On one Melko leapt forward and threaded his way through the maze of containers that stood between him and the airlock. Delgado quickly followed.
The Jackal on the top of the container ran forward, focused on Melko. It looked down, spotted Delgado aiming up at it, and raised its curved firearm to shoot.
Too late. Delgado pulled the trigger three times and the large, birdlike alien screeched as the shots hit home. Purple blood made a faint cloud in the air, and as the Jackal fell forward, an oval energy shield flickered on from a bracelet strapped to its right hand.
Delgado had made it across a corridor to a gap in the containers.
The other two Jackals would turn the corner any second. He dropped the empty magazine out of his handgun one-handed, keeping Melko’s handgun aimed forward. He slid another magazine out of his pocket awkwardly with the fingers that still held Señora Sies, wiggling the tip in until it clipped, and then shoving it home against his chest.
He kept both up, aimed and ready, and as the Jackals turned the corner, he let off a withering burst of shots. The aliens slid to a stop and ducked back behind the container, but not before firing back.
Metal splashed around Delgado, searing his ribs.
But as he clutched at burned skin with a hand, he heard the thunderclap of explosive decompression from the other side of the containers. Air rustled, and then roared past as it was sucked out into the void past the open airlock Melko used when he’d cleared out.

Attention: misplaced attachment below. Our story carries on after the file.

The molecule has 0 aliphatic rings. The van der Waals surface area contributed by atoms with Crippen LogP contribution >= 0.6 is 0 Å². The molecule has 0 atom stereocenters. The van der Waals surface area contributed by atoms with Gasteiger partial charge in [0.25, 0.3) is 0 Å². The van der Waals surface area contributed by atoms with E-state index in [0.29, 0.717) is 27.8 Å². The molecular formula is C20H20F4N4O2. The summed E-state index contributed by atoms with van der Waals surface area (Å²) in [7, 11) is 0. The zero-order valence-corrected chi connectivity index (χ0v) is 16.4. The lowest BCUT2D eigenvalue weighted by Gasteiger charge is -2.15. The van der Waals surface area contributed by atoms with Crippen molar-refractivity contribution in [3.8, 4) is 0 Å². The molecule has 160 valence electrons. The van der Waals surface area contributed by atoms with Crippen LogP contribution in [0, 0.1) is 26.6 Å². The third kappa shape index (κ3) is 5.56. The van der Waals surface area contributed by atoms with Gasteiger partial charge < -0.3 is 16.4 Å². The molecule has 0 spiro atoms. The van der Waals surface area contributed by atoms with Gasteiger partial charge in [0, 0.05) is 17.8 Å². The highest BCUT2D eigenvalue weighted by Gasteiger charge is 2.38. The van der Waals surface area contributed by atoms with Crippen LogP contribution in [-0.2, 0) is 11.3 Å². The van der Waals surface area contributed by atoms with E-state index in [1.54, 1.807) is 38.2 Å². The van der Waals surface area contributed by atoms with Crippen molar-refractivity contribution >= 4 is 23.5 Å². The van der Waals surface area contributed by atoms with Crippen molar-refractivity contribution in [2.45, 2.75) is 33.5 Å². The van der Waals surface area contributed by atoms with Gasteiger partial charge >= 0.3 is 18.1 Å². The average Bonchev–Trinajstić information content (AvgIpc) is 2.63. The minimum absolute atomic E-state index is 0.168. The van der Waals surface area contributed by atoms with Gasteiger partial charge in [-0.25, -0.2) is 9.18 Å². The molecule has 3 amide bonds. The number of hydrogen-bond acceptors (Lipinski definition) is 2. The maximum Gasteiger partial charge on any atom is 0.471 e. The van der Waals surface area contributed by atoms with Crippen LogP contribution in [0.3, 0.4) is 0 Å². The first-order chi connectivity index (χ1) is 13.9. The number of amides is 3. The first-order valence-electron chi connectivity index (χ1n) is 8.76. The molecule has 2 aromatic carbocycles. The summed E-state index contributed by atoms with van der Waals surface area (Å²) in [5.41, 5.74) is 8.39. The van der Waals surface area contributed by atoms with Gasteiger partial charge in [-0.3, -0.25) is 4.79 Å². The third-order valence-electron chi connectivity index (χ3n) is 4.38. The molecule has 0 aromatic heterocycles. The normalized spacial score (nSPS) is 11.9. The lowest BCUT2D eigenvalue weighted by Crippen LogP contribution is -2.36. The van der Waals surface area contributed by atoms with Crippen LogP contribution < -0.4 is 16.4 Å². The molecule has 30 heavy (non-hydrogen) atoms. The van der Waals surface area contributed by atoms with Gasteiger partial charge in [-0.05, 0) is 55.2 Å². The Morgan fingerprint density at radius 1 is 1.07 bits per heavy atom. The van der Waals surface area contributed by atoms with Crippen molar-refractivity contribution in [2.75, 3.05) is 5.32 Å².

The Jackals shot clear of the corner, triple-jointed legs jerking and their oval energy shields flaring as they ran at Delgado.
He emptied his magazines uselessly against their violet translucent shields and stood ready with gritted teeth as they lowered them to bring energy pistols to bear on him.
A gray blur dropped down from a set of containers stacked four high behind the Jackals. Massive boots struck the fused rock floor, leaving large dents in place and tossing up shattered rock.
Delgado stared as the massive gray statue with the goldfaced helmet shot the nearest Jackal in the torso with a full round of submachine-gun fire, point blank. Then it yanked the butt of the gun up hard into the other Jackal’s long, jagged-toothed jaw as it turned to face the sudden threat.
The Jackal flew back, purple blood slinging up in a long arc above it in the air.
The limp body of the alien landed at Delgado’s feet with a crunch, then slid past him, slamming into the container at his back as the Jackal’s blood rained to the ground.
A long trail of slick purple wetness pointed back toward the tall, armored soldier that stood where the Jackal had been. The armor-plating, chipped, scarred, and dull with wear, shifted as it removed its helmet.
It was a woman.
She ran a gray-gauntleted hand over her tightly tied-back hair, surveying her handiwork. “Now that I’ve done you a favor,” she said in a Slavic-accented voice, “I don’t suppose you could return it and tell me where your friend is headed in that little spaceship of yours?”
Delgado felt something sticky and wet spreading down his side, and patted at it. His fingers came up red with his own blood. He shook his head and staggered, then slumped to the ground. Señora Sies and Melko’s gun skittered away from him as he let go of them.